Germany leads gains as US talks loom
German shares led gains in Europe yesterday as robust earnings from Siemens and Wirecard overshadowed mounting worries over a US-China trade deal.
Chinese vice premier Liu He will travel to Washington for two days of trade talks, in a bid to avoid a sharp increase in tariffs on Chinese goods that US president Donald Trump had threatened to impose over the weekend.
"The fact that Chinese vice premier Liu He is still expected to arrive in Washington to keep the talks going is probably the reason why this has not turned into an absolute meltdown," said Elwin de Groot, head of macro strategy at Rabobank.
The biggest boost to the pan-region Stoxx 600 yesterday was Siemens, which climbed as much as 5pc in early trading after reporting better-than-expected profit from its industrial business in the second quarter, as the German industrial group began separating and spinning off its struggling power and gas business. By late afternoon, Siemens's shares were 3.7pc higher.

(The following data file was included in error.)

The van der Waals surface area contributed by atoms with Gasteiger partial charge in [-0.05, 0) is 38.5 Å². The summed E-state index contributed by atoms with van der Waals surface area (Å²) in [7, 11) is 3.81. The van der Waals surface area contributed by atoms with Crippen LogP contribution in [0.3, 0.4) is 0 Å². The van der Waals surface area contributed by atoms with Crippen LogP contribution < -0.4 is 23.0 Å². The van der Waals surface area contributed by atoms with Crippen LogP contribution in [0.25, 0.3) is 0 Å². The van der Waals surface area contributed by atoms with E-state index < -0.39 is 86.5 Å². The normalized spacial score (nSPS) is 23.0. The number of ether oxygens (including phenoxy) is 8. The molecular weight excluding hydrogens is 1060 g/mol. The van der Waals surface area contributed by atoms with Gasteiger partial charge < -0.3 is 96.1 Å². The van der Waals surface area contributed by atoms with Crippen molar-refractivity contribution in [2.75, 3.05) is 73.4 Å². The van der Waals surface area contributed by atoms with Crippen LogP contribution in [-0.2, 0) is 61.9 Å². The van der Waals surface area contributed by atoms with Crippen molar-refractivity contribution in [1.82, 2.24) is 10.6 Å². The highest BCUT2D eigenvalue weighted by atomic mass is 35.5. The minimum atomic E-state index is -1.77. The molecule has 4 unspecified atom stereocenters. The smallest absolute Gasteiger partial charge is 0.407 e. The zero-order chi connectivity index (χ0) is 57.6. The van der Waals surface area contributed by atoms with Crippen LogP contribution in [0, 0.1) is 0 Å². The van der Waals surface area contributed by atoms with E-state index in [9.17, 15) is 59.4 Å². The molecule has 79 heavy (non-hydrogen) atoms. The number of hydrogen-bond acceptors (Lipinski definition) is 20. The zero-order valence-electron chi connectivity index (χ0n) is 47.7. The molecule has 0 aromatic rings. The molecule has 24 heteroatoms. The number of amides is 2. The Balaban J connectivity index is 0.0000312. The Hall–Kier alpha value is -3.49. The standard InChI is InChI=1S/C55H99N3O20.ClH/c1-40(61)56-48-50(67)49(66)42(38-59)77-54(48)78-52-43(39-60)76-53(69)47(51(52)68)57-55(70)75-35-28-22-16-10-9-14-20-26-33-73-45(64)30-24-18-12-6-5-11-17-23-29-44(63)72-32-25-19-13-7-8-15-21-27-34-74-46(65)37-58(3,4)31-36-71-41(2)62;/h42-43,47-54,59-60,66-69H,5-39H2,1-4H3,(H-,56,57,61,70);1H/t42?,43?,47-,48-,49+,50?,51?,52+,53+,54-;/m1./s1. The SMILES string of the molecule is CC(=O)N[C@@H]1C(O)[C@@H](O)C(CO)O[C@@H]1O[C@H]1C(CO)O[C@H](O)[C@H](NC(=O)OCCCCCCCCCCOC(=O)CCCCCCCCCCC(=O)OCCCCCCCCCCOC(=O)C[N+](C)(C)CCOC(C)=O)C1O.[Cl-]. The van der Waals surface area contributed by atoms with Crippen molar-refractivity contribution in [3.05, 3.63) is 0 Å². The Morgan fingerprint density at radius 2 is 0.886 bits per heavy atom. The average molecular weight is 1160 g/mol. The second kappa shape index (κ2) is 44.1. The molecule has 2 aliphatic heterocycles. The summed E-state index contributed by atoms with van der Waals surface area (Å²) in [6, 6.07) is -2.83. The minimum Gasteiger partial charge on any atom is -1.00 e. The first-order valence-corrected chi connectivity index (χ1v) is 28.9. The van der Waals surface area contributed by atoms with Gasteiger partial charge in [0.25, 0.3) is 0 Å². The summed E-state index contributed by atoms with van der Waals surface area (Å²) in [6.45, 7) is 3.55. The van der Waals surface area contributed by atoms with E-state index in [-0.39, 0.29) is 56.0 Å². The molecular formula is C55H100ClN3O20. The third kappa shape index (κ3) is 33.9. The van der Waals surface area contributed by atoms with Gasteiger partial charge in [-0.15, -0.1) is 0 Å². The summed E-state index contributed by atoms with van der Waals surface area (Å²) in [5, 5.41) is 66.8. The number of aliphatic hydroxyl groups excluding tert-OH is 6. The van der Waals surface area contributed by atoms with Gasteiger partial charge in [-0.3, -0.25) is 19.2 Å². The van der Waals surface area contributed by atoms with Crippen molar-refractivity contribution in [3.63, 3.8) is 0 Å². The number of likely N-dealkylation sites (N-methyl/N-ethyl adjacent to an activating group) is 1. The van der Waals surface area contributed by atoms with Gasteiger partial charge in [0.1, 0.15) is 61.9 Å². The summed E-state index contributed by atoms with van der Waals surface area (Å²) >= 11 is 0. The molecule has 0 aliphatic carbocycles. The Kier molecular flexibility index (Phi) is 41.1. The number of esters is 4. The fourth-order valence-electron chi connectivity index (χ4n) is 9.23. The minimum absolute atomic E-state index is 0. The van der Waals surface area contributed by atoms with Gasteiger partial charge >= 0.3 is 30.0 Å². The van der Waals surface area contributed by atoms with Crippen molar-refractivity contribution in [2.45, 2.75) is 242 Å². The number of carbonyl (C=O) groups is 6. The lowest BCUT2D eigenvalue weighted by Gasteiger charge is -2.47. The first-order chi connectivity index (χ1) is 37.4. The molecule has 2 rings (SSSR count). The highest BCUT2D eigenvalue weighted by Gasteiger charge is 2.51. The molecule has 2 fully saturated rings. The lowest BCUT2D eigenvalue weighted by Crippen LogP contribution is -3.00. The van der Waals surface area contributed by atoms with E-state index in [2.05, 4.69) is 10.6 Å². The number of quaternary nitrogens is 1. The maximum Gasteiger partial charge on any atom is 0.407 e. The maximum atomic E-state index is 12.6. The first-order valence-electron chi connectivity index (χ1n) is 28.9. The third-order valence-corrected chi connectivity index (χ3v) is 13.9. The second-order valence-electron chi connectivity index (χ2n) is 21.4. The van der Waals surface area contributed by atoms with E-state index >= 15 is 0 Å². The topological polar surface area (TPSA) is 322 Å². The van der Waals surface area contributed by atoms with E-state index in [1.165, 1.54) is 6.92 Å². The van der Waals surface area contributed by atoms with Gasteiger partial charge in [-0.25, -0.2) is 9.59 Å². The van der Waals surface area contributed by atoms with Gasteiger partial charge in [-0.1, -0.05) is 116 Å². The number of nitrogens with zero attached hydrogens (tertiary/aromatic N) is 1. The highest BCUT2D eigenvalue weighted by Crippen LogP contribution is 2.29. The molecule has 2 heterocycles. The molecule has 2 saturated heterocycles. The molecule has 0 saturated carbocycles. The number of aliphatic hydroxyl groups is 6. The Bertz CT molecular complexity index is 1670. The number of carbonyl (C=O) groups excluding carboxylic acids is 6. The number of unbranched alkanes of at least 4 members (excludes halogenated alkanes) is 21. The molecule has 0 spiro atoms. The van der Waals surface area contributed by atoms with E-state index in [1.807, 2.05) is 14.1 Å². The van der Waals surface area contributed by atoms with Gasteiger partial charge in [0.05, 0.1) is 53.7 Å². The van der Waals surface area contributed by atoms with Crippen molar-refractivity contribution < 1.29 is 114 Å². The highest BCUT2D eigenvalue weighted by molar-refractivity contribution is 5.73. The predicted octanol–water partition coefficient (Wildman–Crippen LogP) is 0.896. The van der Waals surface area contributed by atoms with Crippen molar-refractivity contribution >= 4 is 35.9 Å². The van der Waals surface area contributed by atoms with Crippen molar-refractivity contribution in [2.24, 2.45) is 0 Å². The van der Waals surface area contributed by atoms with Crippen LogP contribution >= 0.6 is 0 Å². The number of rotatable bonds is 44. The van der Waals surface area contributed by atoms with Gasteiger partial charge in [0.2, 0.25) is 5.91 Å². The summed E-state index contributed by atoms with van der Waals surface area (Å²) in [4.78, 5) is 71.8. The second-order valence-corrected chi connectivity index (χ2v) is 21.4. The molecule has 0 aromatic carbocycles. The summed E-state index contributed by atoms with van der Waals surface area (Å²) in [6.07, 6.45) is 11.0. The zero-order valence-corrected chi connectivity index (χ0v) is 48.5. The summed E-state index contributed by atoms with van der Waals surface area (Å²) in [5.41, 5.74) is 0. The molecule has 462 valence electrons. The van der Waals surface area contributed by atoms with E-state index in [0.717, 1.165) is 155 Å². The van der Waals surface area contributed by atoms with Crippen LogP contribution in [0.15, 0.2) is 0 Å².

German reinsurer Munich Re slid after reporting a 23pc decline in net profit in the first quarter as a result of higher claims, and weighed down insurers broadly.
In Ireland, the Iseq Overall Index was down 0.6pc at 6,349 soon before the close.
Decliners included Ryanair, which had shed 2.3pc to €11.01 before the end of the session.
Davy Stockbrokers said that outbound travel demand from the UK probably declined for this summer due to Brexit turmoil.
Bank of Ireland was down 2.8pc at €5.46, while shares in Bulmers-maker C&C jumped 2.5pc to €3.47. US-based Brandes Investment Partners has continued to cut its stake in the Irish company.
Other movers included miner Kenmare Resources, whose shares were 2.7pc higher late in the session, at €2.26.
The UK's Ftse-100 was barely ahead as the end of trading approached, while France's CAC-40 was up almost 0.3pc.
German industrial output unexpectedly increased in March.
However, the economy ministry warned the outlook remained subdued as Europe's biggest economy suffered from trade frictions and Brexit nerves.